Human skin microbiota is a rich source of bacteriocin-producing staphylococci that kill human pathogens

Show simple item record

dc.contributor.author O'Sullivan, Julie N.
dc.contributor.author Rea, Mary C.
dc.contributor.author O'Connor, Paula M.
dc.contributor.author Hill, Colin
dc.contributor.author Ross, R. Paul
dc.date.accessioned 2019-11-26T05:50:47Z
dc.date.available 2019-11-26T05:50:47Z
dc.date.issued 2018-12-24
dc.identifier.citation O'Sullivan, J.N., Rea, M.C., O'Connor, P.M., Hill, C. and Ross, R.P. (2018) 'Human skin microbiota is a rich source of bacteriocin-producing staphylococci that kill human pathogens'. FEMS microbiology ecology, 95(2), fiy241. (10pp). doi:10.1093/femsec/fiy241 en
dc.identifier.volume 95 en
dc.identifier.issued 2 en
dc.identifier.startpage 1 en
dc.identifier.endpage 10 en
dc.identifier.issn 0168-6496
dc.identifier.uri http://hdl.handle.net/10468/9228
dc.identifier.doi 10.1093/femsec/fiy241 en
dc.description.abstract The demand for novel antimicrobial therapies due to the threat posed by antimicrobial resistance has resulted in a growing interest in the protective role of our skin bacteria and the importance of competition among bacteria on the skin. A survey of the cultivable bacteria on human skin was undertaken to identify the capacity of the skin microbiota to produce bacteriocins with activity against skin pathogens. Twenty-one bacteriocins produced by bacteria isolated from seven sites on the human body of each subject exhibited inhibition spectra ranging from broad to narrow range, inhibiting many Gram-positive bacteria, including opportunistic skin pathogens such as Propionibacterium acnes (recently renamed Cutibacterium acnes), Staphylococcus epidermidis and methicillin-resistant Staphylococcus aureus (MRSA). Sequencing indicated that the antimicrobial-producing isolates were predominately species/strains of the Staphylococcus genus. Colony mass spectrometry revealed peptide masses that do not correspond to known bacteriocins. In an era where antibiotic resistance is of major concern, the inhibitory effect of novel bacteriocins from the bacteria of skin origin demonstrates the antimicrobial potential that could be harnessed from within the human skin microbiota. en
dc.format.mimetype application/pdf en
dc.language.iso en en
dc.publisher FEMS en
dc.relation.uri https://academic.oup.com/femsec/article/95/2/fiy241/5259109
dc.rights © 2019 Oxford University Press. © FEMS 2018. This is an Open Access article distributed under the terms of the Creative Commons Attribution Non-Commercial License (http://creativecommons.org/licenses/by-nc/4.0/), which permits non-commercial re-use, distribution, and reproduction in any medium, provided the original work is properly cited. For commercial re-use, please contact journals.permissions@oup.com en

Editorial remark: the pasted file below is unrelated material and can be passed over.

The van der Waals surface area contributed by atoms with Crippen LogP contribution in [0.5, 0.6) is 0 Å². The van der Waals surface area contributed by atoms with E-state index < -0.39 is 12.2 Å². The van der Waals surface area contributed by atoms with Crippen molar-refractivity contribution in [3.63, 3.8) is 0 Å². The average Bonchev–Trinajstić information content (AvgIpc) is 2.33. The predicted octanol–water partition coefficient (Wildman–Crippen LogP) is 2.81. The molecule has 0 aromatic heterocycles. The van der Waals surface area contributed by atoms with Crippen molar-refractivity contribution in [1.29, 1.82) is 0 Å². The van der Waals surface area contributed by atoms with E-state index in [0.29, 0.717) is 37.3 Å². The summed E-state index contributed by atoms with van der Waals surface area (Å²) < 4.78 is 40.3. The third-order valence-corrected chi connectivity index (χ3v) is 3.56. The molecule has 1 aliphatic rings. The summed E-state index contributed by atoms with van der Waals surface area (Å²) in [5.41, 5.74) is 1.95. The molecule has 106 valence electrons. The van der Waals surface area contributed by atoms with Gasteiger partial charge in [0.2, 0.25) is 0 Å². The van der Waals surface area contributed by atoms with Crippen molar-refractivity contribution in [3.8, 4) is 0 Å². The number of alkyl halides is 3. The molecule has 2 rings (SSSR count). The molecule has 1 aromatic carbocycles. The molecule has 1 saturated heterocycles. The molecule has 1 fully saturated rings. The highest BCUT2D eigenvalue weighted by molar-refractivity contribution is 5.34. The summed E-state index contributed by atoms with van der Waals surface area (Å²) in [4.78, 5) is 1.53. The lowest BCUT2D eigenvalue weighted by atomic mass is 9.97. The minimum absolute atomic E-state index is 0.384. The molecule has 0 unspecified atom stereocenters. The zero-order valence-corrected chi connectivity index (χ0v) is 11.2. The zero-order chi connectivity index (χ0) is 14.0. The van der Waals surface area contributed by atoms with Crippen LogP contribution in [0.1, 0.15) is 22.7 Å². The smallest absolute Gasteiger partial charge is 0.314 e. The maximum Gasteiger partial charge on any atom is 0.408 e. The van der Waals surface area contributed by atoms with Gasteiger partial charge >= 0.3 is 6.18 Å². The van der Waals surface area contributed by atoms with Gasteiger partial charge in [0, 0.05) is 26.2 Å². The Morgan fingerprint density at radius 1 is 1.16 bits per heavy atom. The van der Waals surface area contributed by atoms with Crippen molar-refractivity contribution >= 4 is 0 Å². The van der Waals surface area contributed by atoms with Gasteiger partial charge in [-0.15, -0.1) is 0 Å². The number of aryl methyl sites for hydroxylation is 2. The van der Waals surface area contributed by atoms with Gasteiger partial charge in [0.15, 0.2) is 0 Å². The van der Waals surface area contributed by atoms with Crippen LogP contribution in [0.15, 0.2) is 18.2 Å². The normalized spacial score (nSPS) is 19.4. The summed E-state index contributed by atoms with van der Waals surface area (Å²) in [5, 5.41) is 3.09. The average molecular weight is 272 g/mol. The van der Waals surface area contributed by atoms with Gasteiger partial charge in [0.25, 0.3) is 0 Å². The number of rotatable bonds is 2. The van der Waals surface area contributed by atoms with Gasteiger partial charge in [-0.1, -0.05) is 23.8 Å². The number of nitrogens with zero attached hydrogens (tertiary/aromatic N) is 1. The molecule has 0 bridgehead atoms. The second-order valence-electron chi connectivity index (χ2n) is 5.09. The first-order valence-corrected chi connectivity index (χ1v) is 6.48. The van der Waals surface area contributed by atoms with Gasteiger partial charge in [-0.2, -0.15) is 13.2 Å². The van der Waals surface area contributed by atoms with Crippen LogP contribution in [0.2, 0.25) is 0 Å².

dc.rights.uri http://creativecommons.org/licenses/by-nc/4.0/ en
dc.subject Skin pathogens en
dc.subject Staphylococci en
dc.subject Antimicrobial potential en
dc.subject Bacteriocin en
dc.subject Skin microbiota en
dc.subject Skin microbiome en
dc.title Human skin microbiota is a rich source of bacteriocin-producing staphylococci that kill human pathogens en
dc.type Article (peer-reviewed) en
dc.internal.authorcontactother Colin Hill, School of Microbiology, University College Cork, Cork, Ireland. +353-21-490-3000 Email: c.hill@ucc.ie en
dc.internal.availability Full text available en
dc.description.version Published Version en
dc.contributor.funder Science Foundation Ireland en
dc.description.status Peer reviewed en
dc.identifier.journaltitle FEMS Microbiology Ecology en
dc.internal.IRISemailaddress c.hill@ucc.ie en
dc.identifier.articleid fiy241 en
dc.relation.project info:eu-repo/grantAgreement/SFI/SFI Research Centres/12/RC/2273/IE/Alimentary Pharmabiotic Centre (APC) - Interfacing Food & Medicine/ en
dc.identifier.eissn 1574-6941


Files in this item

This item appears in the following Collection(s)

Show simple item record

© 2019 Oxford University Press. © FEMS 2018. This is an Open Access article distributed under the terms of the Creative Commons Attribution Non-Commercial License (http://creativecommons.org/licenses/by-nc/4.0/), which permits non-commercial re-use, distribution, and reproduction in any medium, provided the original work is properly cited. For commercial re-use, please contact journals.permissions@oup.com Except where otherwise noted, this item's license is described as © 2019 Oxford University Press. © FEMS 2018. This is an Open Access article distributed under the terms of the Creative Commons Attribution Non-Commercial License (http://creativecommons.org/licenses/by-nc/4.0/), which permits non-commercial re-use, distribution, and reproduction in any medium, provided the original work is properly cited. For commercial re-use, please contact journals.permissions@oup.com
This website uses cookies. By using this website, you consent to the use of cookies in accordance with the UCC Privacy and Cookies Statement. For more information about cookies and how you can disable them, visit our Privacy and Cookies statement